|Le Gros, Francois-xavier|
Submitted to: Avian Diseases
Publication Type: Peer Reviewed Journal
Publication Acceptance Date: 8/19/2006
Publication Date: 3/1/2007
Citation: Bublot, M., Le Gros, F., Nieddu, D., Pritchard, N., Mickle, T.R., Swayne, D.E. 2007. Efficacy of two H5N9 inactivated vaccines against challenge with a recent H5N1 highly pathogenic avian influenza isolated from a chicken in Thailand. Avian Diseases. 51(Supplement):332-337.
Interpretive Summary: Several avian influenza (AI) vaccines are available for use in poultry to protect against both low pathogenic and highly pathogenic avian influenza. This study examined how well two killed AI vaccines performed in protecting chickens against the H5N1 highly pathogenic AI (HPAI) virus. All unvaccinated challenged birds died within 2 days, whereas 90% and 100% of chickens vaccinated with USA and Italian vaccine strains were protected from disease and death. Both vaccines prevented fecal shedding of HPAI virus and greatly reduced oral shedding of the HPAI virus. Both vaccines reduced contact transmission of the HPAI virus. These vaccines could be useful in an AI control program.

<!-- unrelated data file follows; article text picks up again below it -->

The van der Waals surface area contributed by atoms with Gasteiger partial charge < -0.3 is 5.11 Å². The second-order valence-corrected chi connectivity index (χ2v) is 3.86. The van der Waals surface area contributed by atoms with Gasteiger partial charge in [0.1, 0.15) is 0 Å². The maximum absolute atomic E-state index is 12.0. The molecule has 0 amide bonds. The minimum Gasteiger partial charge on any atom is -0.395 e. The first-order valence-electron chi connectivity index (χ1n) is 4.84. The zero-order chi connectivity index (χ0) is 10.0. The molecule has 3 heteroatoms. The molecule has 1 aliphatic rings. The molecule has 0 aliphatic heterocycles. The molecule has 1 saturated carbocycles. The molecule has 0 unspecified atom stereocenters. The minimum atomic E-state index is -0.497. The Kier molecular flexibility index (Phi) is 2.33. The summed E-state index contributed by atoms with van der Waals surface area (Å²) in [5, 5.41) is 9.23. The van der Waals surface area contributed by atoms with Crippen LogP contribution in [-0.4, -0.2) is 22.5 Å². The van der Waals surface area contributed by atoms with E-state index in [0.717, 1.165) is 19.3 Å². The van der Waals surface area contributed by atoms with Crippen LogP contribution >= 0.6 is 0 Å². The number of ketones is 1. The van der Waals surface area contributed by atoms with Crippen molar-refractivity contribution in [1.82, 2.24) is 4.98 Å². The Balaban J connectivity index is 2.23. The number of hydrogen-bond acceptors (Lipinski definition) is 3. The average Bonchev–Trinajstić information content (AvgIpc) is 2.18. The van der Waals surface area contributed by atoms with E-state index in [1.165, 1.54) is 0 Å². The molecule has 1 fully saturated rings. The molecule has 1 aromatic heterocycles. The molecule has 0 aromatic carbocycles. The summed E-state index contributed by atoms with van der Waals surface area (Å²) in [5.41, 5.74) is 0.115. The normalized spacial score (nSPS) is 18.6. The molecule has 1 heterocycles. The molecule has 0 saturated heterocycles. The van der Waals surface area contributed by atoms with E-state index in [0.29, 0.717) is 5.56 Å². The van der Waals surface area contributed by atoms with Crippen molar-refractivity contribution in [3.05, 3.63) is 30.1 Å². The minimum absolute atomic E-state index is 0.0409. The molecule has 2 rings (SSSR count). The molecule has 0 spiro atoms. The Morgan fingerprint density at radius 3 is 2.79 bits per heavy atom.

Technical Abstract: The objective of the study was to compare the efficacy of two avian influenza (AI) H5 inactivated vaccines containing either an American (A/turkey/Wisconsin/68 H5N9, H5N9-WI) or a Eurasian isolate (A/chicken/Italy/22A/98 H5N9 or H5N9-It). Three-week-old SPF chickens were vaccinated once and challenged three weeks later with a H5N1 highly pathogenic (HP) AI virus isolated from a chicken in Thailand during 2004. All unvaccinated challenged birds died within 2 days, whereas 90% and 100% of chickens vaccinated with H5N9-WI and H5N9-It were protected against mortality and morbidity. Both vaccines prevented cloacal shedding and reduced significantly oral shedding of the challenge HPAI virus. Additional chickens (vaccinated or unvaccinated) were placed in contact with the directly challenged birds 18 hours after challenge. All unvaccinated chickens in contact with unvaccinated-challenged birds died within 3 days after contact, whereas unvaccinated chickens in contact with vaccinated-challenged birds did not become infected or show a significantly delayed mortality. All vaccinated-contacts were protected against clinical signs and most did not shed a detectable amount of HPAI virus. Altogether these data indicate that both vaccines protected very well against mortality and morbidity, and reduced or prevented shedding induced by direct or contact exposure to Asian H5N1 HPAI virus.